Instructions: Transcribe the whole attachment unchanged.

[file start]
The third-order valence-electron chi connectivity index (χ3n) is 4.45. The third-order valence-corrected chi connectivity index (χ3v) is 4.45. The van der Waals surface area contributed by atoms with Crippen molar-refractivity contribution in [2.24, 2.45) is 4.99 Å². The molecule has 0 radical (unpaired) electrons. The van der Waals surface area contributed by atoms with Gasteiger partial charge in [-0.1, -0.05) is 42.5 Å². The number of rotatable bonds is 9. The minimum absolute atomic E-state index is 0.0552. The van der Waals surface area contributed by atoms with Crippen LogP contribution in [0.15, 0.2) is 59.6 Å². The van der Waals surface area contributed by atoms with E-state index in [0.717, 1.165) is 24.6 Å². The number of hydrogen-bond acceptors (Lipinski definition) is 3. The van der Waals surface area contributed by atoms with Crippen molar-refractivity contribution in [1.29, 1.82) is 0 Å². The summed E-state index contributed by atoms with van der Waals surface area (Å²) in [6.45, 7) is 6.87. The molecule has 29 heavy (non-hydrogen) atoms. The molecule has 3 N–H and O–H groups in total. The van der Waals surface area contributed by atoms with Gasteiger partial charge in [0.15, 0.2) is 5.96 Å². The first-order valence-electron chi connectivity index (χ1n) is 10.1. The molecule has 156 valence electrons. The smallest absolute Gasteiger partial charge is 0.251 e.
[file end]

The third-order valence-electron chi connectivity index (χ3n) is 4.45. The third-order valence-corrected chi connectivity index (χ3v) is 4.45. The van der Waals surface area contributed by atoms with Crippen molar-refractivity contribution in [2.24, 2.45) is 4.99 Å². The molecule has 0 radical (unpaired) electrons. The van der Waals surface area contributed by atoms with Gasteiger partial charge in [-0.1, -0.05) is 42.5 Å². The number of rotatable bonds is 9. The minimum absolute atomic E-state index is 0.0552. The van der Waals surface area contributed by atoms with Crippen LogP contribution in [0.15, 0.2) is 59.6 Å². The van der Waals surface area contributed by atoms with E-state index in [0.717, 1.165) is 24.6 Å². The number of hydrogen-bond acceptors (Lipinski definition) is 3. The van der Waals surface area contributed by atoms with Crippen molar-refractivity contribution in [1.29, 1.82) is 0 Å². The summed E-state index contributed by atoms with van der Waals surface area (Å²) in [6.45, 7) is 6.87. The molecule has 29 heavy (non-hydrogen) atoms. The molecule has 3 N–H and O–H groups in total. The van der Waals surface area contributed by atoms with Gasteiger partial charge in [0.15, 0.2) is 5.96 Å². The first-order valence-electron chi connectivity index (χ1n) is 10.1. The molecule has 156 valence electrons. The smallest absolute Gasteiger partial charge is 0.251 e.